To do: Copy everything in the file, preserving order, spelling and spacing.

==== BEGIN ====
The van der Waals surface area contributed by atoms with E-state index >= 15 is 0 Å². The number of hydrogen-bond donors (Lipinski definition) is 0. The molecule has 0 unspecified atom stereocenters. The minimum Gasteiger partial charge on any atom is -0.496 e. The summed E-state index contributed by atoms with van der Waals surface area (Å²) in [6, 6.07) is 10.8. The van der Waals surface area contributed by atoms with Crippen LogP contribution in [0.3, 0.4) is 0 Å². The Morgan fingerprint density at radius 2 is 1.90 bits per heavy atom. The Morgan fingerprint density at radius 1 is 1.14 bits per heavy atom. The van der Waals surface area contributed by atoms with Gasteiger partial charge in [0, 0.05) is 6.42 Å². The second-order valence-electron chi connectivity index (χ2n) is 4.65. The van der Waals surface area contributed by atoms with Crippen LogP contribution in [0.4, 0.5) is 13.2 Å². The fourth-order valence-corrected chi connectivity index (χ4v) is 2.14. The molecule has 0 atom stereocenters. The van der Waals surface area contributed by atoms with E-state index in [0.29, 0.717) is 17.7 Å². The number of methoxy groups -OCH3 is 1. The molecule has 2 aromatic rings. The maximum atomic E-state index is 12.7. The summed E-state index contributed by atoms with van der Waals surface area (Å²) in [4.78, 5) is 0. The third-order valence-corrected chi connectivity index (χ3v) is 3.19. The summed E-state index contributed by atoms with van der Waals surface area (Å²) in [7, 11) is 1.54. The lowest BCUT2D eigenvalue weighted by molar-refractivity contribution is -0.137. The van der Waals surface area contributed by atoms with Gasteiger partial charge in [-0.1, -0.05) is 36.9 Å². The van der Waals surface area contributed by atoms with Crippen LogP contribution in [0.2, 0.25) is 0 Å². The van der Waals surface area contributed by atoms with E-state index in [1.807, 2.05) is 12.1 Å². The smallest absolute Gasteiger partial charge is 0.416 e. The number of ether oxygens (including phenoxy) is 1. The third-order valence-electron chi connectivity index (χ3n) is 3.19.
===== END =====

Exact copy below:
The van der Waals surface area contributed by atoms with E-state index >= 15 is 0 Å². The number of hydrogen-bond donors (Lipinski definition) is 0. The molecule has 0 unspecified atom stereocenters. The minimum Gasteiger partial charge on any atom is -0.496 e. The summed E-state index contributed by atoms with van der Waals surface area (Å²) in [6, 6.07) is 10.8. The van der Waals surface area contributed by atoms with Crippen LogP contribution in [0.3, 0.4) is 0 Å². The Morgan fingerprint density at radius 2 is 1.90 bits per heavy atom. The Morgan fingerprint density at radius 1 is 1.14 bits per heavy atom. The van der Waals surface area contributed by atoms with Gasteiger partial charge in [0, 0.05) is 6.42 Å². The second-order valence-electron chi connectivity index (χ2n) is 4.65. The van der Waals surface area contributed by atoms with Crippen LogP contribution in [0.4, 0.5) is 13.2 Å². The fourth-order valence-corrected chi connectivity index (χ4v) is 2.14. The molecule has 0 atom stereocenters. The van der Waals surface area contributed by atoms with E-state index in [0.29, 0.717) is 17.7 Å². The number of methoxy groups -OCH3 is 1. The molecule has 2 aromatic rings. The maximum atomic E-state index is 12.7. The summed E-state index contributed by atoms with van der Waals surface area (Å²) in [4.78, 5) is 0. The third-order valence-corrected chi connectivity index (χ3v) is 3.19. The summed E-state index contributed by atoms with van der Waals surface area (Å²) in [7, 11) is 1.54. The lowest BCUT2D eigenvalue weighted by molar-refractivity contribution is -0.137. The van der Waals surface area contributed by atoms with Gasteiger partial charge in [-0.1, -0.05) is 36.9 Å². The van der Waals surface area contributed by atoms with Crippen LogP contribution in [0.2, 0.25) is 0 Å². The van der Waals surface area contributed by atoms with E-state index in [1.807, 2.05) is 12.1 Å². The smallest absolute Gasteiger partial charge is 0.416 e. The number of ether oxygens (including phenoxy) is 1. The third-order valence-electron chi connectivity index (χ3n) is 3.19.